Microsoft, TikTok's Flirting Tames Trump's Anti-China Policy

TikTok Clock Logo Illustration AH db 2020
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In accordance with this rollercoaster of a year, Microsoft is actually making progress toward a potential TikTok takeover. Mere hours after confirming M&A talks are happening, Microsoft is said to be doubling down on its pursuit of the social media platform. Because reliable sources believe Redmond already managed to secure a much more elusive target than TikTok – Trump's composure.

I.e. in a rare display of a patience, the President gave Microsoft ample time to wrap up the deal. That's according to a new report from Reuters citing no fewer than three White House insiders. Though, to be frank, what exactly constitutes as "sufficient" in this context remains a matter of some debate. But even the most skeptical analysts agree the deal is theoretically achievable by the end of summer. Coincidentally, that's exactly how long Trump is willing to wait.

Trump continues to defy expectations – for better or worse

For better or worse, the incumbent President hence continues to defy expectations in every sense of that term. Sure, critics would describe fickleness as one of Trump's fundamental character – let alone presidential – traits. But that philosophical volatility has now transcended the limits of a mere burden on policy or personality. With the help of Microsoft's insatiable desire for shareholder value, it became a phenomenon sui generis. It'd otherwise be difficult to explain Trump's latest 180; a reversal so saintly that it gave a new lease on (stateside) life to a full-fledged "national security threat" – which is how the Trump administration has been describing TikTok until 72 hours ago.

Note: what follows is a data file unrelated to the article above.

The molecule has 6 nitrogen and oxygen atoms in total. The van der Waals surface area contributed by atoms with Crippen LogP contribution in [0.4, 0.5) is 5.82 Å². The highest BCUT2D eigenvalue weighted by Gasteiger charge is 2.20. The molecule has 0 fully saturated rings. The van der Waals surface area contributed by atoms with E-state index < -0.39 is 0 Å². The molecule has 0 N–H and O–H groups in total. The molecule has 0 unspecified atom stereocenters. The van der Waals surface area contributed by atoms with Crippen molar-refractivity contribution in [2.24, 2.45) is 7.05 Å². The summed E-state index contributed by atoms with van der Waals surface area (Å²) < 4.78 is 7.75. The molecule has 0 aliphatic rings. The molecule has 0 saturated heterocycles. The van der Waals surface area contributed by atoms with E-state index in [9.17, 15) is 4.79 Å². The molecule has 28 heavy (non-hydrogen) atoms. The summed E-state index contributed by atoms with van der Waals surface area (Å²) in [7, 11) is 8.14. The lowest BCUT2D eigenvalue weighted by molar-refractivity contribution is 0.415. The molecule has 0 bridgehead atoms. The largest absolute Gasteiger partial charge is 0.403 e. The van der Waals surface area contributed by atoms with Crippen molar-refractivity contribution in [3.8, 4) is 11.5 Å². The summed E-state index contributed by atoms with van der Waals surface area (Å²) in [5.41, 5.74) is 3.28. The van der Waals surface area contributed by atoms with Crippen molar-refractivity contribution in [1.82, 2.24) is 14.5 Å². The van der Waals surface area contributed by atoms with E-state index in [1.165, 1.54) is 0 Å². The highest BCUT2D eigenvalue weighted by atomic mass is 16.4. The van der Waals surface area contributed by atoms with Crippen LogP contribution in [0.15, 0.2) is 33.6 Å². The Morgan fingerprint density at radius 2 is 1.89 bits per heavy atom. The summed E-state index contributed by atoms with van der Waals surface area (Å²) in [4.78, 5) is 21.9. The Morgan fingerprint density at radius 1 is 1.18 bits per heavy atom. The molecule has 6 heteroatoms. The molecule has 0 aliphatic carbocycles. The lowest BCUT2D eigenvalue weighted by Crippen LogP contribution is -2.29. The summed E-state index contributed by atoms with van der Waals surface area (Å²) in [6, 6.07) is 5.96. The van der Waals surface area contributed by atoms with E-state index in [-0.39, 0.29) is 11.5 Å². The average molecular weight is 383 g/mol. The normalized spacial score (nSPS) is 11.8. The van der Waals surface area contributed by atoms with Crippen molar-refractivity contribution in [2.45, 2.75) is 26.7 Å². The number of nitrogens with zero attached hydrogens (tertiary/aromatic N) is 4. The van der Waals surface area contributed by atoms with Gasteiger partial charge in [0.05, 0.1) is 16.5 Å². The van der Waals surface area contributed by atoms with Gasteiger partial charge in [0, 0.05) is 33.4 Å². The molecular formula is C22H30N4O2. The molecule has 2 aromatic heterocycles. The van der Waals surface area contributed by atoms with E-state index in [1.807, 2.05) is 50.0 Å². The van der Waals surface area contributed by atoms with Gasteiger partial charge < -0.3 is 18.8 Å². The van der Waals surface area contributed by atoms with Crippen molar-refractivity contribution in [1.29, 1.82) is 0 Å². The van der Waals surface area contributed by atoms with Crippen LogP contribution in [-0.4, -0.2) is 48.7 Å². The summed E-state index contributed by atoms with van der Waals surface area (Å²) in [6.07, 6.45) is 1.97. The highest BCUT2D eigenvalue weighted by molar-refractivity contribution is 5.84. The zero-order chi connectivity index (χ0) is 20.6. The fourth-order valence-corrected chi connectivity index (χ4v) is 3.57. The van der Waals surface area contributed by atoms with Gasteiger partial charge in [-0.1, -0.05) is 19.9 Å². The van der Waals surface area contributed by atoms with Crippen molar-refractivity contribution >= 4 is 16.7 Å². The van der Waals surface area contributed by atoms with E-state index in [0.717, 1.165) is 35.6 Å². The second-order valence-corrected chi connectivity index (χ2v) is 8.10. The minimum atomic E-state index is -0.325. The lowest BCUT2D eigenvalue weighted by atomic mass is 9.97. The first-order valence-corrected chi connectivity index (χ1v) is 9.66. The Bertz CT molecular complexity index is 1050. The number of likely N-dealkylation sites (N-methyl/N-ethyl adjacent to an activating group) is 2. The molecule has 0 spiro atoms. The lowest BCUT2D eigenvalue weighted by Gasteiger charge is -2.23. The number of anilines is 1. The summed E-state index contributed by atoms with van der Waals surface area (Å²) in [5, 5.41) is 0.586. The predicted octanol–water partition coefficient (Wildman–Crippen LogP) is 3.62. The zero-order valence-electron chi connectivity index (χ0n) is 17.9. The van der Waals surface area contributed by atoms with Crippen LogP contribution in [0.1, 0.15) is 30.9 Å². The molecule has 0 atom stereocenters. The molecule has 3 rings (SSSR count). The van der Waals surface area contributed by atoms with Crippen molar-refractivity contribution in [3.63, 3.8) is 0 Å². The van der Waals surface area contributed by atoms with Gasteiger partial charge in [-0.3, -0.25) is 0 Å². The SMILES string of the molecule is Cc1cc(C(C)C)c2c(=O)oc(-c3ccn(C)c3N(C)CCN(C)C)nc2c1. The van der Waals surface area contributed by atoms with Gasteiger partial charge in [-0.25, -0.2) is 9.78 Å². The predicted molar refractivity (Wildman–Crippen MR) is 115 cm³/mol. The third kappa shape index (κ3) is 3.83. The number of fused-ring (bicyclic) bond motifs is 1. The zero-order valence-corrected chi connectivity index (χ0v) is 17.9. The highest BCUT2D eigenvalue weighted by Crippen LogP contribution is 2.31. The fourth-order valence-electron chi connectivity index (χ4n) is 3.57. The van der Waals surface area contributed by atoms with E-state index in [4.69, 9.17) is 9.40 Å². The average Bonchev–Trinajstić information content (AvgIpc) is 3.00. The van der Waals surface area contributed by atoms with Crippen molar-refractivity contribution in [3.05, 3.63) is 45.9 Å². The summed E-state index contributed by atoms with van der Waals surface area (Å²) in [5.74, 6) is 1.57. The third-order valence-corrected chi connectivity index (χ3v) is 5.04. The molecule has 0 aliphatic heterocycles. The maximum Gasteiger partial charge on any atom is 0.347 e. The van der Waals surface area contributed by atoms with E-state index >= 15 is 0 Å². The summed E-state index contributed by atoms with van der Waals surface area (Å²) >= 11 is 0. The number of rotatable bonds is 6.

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Microsoft & TikTok aren't that crazy of a match

In reality, the backtracking is simply a result of Satya Nadella's deal-making prowess. Because insiders reveal Microsoft's CEO convinced President Trump to go against his killer instinct following but a single discussion. Redmond consequently has until September 15th to wrap up what was widely seen as an impossibly optimistic takeover target just sveral days ago. Which seems like a fittingly random end to Trump's presidency, at least as far as the tech industry is concerned.

Meanwhile, the ongoing tensions between China and most of the Western Hemisphere continue to weigh heavily on the video-sharing platform. India's temporary ban has, alone, already cost TikTok billions of dollars. The predicament thus unsurprisingly left the Chinese company on some rather shaky shaky ground; quivery enough to warrant a stress test from Microsoft's M&A division – which is pretty much what this takeover attempt comes down to. That and Trump defying expectations, of course.